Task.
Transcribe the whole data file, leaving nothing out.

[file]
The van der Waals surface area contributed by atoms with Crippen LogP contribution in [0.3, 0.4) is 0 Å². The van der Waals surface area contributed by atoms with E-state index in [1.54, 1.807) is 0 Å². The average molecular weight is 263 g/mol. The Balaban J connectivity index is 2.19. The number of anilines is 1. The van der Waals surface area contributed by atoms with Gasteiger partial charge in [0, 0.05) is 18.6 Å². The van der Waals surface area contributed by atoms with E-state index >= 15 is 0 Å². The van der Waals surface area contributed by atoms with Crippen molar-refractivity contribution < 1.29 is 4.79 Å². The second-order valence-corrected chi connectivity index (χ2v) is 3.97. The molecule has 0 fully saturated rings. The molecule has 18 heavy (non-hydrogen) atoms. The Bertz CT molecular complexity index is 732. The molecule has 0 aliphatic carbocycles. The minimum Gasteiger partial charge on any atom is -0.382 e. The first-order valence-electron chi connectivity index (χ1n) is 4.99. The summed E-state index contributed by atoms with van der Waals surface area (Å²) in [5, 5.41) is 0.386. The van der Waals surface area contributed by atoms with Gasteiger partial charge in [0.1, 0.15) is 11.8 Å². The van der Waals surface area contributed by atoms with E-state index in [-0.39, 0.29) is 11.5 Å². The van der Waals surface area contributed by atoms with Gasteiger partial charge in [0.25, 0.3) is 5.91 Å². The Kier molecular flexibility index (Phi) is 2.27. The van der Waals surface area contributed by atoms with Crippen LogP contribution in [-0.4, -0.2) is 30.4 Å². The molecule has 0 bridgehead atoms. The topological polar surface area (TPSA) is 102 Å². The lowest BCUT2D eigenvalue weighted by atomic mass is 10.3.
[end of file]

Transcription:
The van der Waals surface area contributed by atoms with Crippen LogP contribution in [0.3, 0.4) is 0 Å². The van der Waals surface area contributed by atoms with E-state index in [1.54, 1.807) is 0 Å². The average molecular weight is 263 g/mol. The Balaban J connectivity index is 2.19. The number of anilines is 1. The van der Waals surface area contributed by atoms with Gasteiger partial charge in [0, 0.05) is 18.6 Å². The van der Waals surface area contributed by atoms with E-state index >= 15 is 0 Å². The van der Waals surface area contributed by atoms with Crippen molar-refractivity contribution < 1.29 is 4.79 Å². The second-order valence-corrected chi connectivity index (χ2v) is 3.97. The molecule has 0 fully saturated rings. The molecule has 18 heavy (non-hydrogen) atoms. The Bertz CT molecular complexity index is 732. The molecule has 0 aliphatic carbocycles. The minimum Gasteiger partial charge on any atom is -0.382 e. The first-order valence-electron chi connectivity index (χ1n) is 4.99. The summed E-state index contributed by atoms with van der Waals surface area (Å²) in [5, 5.41) is 0.386. The van der Waals surface area contributed by atoms with Gasteiger partial charge in [0.1, 0.15) is 11.8 Å². The van der Waals surface area contributed by atoms with E-state index in [-0.39, 0.29) is 11.5 Å². The van der Waals surface area contributed by atoms with Gasteiger partial charge in [0.25, 0.3) is 5.91 Å². The Kier molecular flexibility index (Phi) is 2.27. The van der Waals surface area contributed by atoms with Crippen LogP contribution in [-0.4, -0.2) is 30.4 Å². The molecule has 0 bridgehead atoms. The topological polar surface area (TPSA) is 102 Å². The lowest BCUT2D eigenvalue weighted by atomic mass is 10.3.